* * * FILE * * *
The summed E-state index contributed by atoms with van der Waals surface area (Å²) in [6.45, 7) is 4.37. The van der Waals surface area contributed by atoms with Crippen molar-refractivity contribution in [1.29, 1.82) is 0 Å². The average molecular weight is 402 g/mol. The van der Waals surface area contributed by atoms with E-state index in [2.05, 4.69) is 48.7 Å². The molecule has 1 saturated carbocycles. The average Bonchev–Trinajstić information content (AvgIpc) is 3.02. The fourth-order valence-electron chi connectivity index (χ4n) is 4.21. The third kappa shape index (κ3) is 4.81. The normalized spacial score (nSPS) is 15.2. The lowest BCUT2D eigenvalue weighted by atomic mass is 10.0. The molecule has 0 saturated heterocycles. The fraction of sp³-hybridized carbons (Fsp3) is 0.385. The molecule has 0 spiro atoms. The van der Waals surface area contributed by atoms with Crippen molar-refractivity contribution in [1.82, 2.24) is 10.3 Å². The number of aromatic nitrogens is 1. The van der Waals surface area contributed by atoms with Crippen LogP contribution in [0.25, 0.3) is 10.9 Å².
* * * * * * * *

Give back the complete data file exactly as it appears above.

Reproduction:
The summed E-state index contributed by atoms with van der Waals surface area (Å²) in [6.45, 7) is 4.37. The van der Waals surface area contributed by atoms with Crippen molar-refractivity contribution in [1.29, 1.82) is 0 Å². The average molecular weight is 402 g/mol. The van der Waals surface area contributed by atoms with E-state index in [2.05, 4.69) is 48.7 Å². The molecule has 1 saturated carbocycles. The average Bonchev–Trinajstić information content (AvgIpc) is 3.02. The fourth-order valence-electron chi connectivity index (χ4n) is 4.21. The third kappa shape index (κ3) is 4.81. The normalized spacial score (nSPS) is 15.2. The lowest BCUT2D eigenvalue weighted by atomic mass is 10.0. The molecule has 0 saturated heterocycles. The fraction of sp³-hybridized carbons (Fsp3) is 0.385. The molecule has 0 spiro atoms. The van der Waals surface area contributed by atoms with Crippen molar-refractivity contribution in [1.82, 2.24) is 10.3 Å². The number of aromatic nitrogens is 1. The van der Waals surface area contributed by atoms with Crippen LogP contribution in [0.25, 0.3) is 10.9 Å².